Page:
here i am

i suppose i was being a bit of a tease to post pictures of my bike, and then refrain from writing about my first days here.
Where to start.... my return to Yuli was a bit of a whirlwhind, filled with packing, cleaning, and goodbyes.
The trip to Yilan was rather eventful, and left me with the resolve to never again, if at all possible, travel that road by car! The first part passed rather quickly, and we stopped for breakfast in Hualian. We then proceeded to Taroko, but didn't get very far because they were doing some sort of road repair, and the length of the delay was too long, since we had to be in Yilan around noon. But I got a couple of nice pictures out of it, and some gorgeous ones up the eastern coast. The water was so blue and vibrant, I don't think my camera fully captured it! Unfortunately, things went downhill (and around every hill possible) from there, and I spent the rest of the trip feeling very carsick. I'll spare you the gory details.

It didn't take long to unload my stuff even though there was quite a bit of it, and I'm mostly unpacked now, save for some miscellaneous items I haven't gotten around to sorting through yet. On Friday night Theresa (a retired English teacher who's been taking good care of me) and her husband took me out for dinner to a cantonese restaurant on the top floor of the department store here.

This weekend was mid-autumn festival, or moon festival. The main thing people do here is get together with their families and have a barbecue. Sure enough, I was invited to a number of bbq's, though I only ended up attending one. That one was held here at the church, and was an interesting experience, though a little draining for my introverted self. I talked with a few girls from high school (two of whom were in my classes on monday), who were quite eager to practice their English with me. Most other people kind of ignored me though or would come up really close like they wanted to talk, but then run away when i asked them their name.

Sunday morning church was a much better experience. I really enjoyed it. The pastor's son, who just returned from studying in Florida, translated the sermon for me. I already knew 3 of the songs they sang, and the others weren't too difficult to catch on to. At the end of the service I had to go to the front and introduce myself. Another fun thing was that I met another foreigner! She's an American, and has been here for about 7 weeks. It was her second time going to church so she had to introduce herself too (even though she'd introduced herself the first time). Afterward I went for breakfast with her and Jackie (the pastor's son). It was really exciting to meet another foreigner, thuogh she lives kind of far away, hopefully we can hang out sometimes.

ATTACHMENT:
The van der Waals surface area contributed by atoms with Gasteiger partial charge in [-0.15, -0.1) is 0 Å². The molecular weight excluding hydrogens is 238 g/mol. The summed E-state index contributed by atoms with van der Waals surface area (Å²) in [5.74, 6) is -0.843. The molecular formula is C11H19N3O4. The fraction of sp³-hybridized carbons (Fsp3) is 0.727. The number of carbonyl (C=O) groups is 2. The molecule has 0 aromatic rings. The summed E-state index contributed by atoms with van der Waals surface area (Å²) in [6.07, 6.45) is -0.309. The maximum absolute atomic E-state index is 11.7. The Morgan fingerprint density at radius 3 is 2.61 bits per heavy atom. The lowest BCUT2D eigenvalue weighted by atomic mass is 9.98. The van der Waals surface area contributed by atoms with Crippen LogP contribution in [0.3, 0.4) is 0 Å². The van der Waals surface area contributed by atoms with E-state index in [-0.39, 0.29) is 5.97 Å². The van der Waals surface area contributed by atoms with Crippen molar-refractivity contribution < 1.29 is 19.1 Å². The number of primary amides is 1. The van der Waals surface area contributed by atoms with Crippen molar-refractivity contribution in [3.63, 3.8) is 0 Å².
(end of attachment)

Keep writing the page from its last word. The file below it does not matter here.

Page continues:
I taught classes all day yesterday, which began with my ride not showing up to take me to the first school! My main contact teacher there was still in class, so I called the few other people I know to ask what to do. Fortunately, as I was waiting outside, the pastor happened along, and offered to drive me. I had the exact same lunch at the second school *shudder* but the teacher I mentioned last week wasn't there. I enjoyed my classes, but ended up having to switch classrooms halfway through my third class because the a/c broke in the room we were in. I wasn't too sad about that though because none of the whiteboard markers in that classroom really worked well... **note to self: bring own whiteboard markers to girls high school.

The students are really adorable. My favorite part of the classes has been the time when I have them to write questions to ask me, and I answer them. Often my answers will get a collective "ooh" from most of the students, almost unconsciously, and then they'll all laugh. I blew my cover about not speaking Chinese in one of my classes when I (accidentally?) responded (in English) to something a girl said in Chinese, which then caused a big stir.

Today I had to go to the hospital for a medical exam, as part of the process of applying for my new visa. In all, it took about 2.5 hours to do some very simple things. In my opinion it's all rather useless.. I got blood taken and I didn't even faint! Aren't you proud of me??

The phrase of the day, spoken by one of my students yesterday is:
"Ta ting de dong guo yu, bu yao shuo huai hua." which means "She understands Chinese, so don't say any bad words." kind of funny since I don't actually know any 'bad words'.